Tesla’s Cybertruck made quite a splash last week with its unconventional design, which raised a lot of interesting engineering questions. Among these was the question of aerodynamics. If the rest of Tesla’s vehicles use nice smooth curves to gain an aerodynamically efficient form, how does the Cybertruck move with all those hard angles?

Turns out an aerospace engineer had the same question and ran the Cybertruck through CFD software (computational fluid dynamics, a computer version of a wind tunnel) to find out whether the truck drives like a brick — or only looks like one.

Aerospace engineer Justin Martin built a model of the truck from every angle he could see in photos and video of the event. Martin says he researched photos and videos from all angles for around 24 hours before running the simulation. While not everything is perfect, the general body shape of the car is as close as he could get it.

He declined to share a Cd (coefficient of drag) number because his assumptions with the wheels and fenders could affect the result significantly, such that his results were likely conservative. Cd numbers have gotten more popular lately as a rough measure of how efficient a car is (though they don’t mean everything — cross-sectional area is also important).

Martin sent us the results of his Cybertruck aerodynamic study, which you can see below:

The results look promising, as one of the open questions was whether the truck’s hard lines would cause airflow to become separated from its surfaces.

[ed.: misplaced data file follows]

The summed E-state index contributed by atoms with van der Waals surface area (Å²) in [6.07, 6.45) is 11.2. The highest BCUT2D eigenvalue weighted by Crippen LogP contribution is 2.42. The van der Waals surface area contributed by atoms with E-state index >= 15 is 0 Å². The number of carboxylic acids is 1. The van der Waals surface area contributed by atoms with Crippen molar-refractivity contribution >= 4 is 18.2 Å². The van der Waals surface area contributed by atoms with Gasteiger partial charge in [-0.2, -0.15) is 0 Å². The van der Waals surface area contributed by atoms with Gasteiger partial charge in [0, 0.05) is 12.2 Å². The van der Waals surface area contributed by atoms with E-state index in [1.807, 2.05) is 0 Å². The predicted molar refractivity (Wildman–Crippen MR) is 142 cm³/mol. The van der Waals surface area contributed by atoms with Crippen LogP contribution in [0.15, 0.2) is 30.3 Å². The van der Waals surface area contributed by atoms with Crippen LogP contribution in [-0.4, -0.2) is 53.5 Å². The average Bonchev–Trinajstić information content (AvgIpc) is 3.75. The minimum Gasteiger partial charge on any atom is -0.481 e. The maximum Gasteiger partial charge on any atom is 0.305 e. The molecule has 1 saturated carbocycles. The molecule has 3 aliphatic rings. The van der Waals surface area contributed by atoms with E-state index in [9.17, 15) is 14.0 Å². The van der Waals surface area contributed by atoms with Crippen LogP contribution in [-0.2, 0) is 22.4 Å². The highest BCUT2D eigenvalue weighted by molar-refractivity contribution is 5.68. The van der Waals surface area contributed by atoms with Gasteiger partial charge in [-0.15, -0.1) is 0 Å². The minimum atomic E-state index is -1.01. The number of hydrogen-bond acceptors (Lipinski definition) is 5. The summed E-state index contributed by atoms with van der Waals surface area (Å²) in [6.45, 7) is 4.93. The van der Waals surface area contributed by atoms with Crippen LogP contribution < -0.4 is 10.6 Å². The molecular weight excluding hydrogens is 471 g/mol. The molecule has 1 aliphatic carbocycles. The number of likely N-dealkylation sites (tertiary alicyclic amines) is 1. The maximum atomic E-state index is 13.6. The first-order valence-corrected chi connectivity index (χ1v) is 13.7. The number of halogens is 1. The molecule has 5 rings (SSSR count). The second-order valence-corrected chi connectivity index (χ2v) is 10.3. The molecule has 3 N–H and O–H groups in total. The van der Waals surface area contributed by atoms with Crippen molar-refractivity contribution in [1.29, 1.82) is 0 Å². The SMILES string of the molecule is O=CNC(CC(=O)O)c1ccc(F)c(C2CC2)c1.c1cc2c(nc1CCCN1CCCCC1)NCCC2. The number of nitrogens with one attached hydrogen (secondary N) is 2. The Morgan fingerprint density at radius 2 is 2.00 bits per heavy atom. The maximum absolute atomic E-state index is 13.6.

In aerodynamics, it’s important to maintain smooth airflow along a surface. If that airflow breaks from the surface and causes turbulence, this creates drag.

The worry was that the top edge of the Tesla Cybertruck would cause a turbulent vortex over the entirety of the bed area, which is what happens in a normal pickup truck. There are some CFD photos of an F150 in this blog post, which show that turbulent area behind the cab.

But it turns out that Cybertruck’s “vault” works quite well to maintain an attached flow over the top of the car. There’s a bit of a rough point at the very peak of the truck, where airflow reaches 88 mph at a vehicle speed of 65 mph. This does result in some detached airflow (the yellow line behind the truck), but that mostly comes from A-pillar edges where the air blows off the massive windshield:

 

So our pain points are basically all of the edges of the massive flat windshield and the big front bumper (which is likely required to meet pedestrian safety regulations). Martin thinks the vortex coming from the A-pillars helps to push the air from the peak back down to the vault and reattach the flow.

There is also a huge area of turbulence behind the closed truck bed, but most vehicles do have some amount of drag there, especially trucks. The ideal aerodynamic shape would be a perfect teardrop with a very pointy rear end, but this is not practical (or legal, for safety reasons).

Finally, the fenders/wheels are also an open question, as Martin wasn’t able to model them accurately with the information he had.

Though there are limitations to Martin’s model here, it’s a good rough first guess. And as far as this guess goes, the truck seems to have better aero than initial visual impressions might have suggested.

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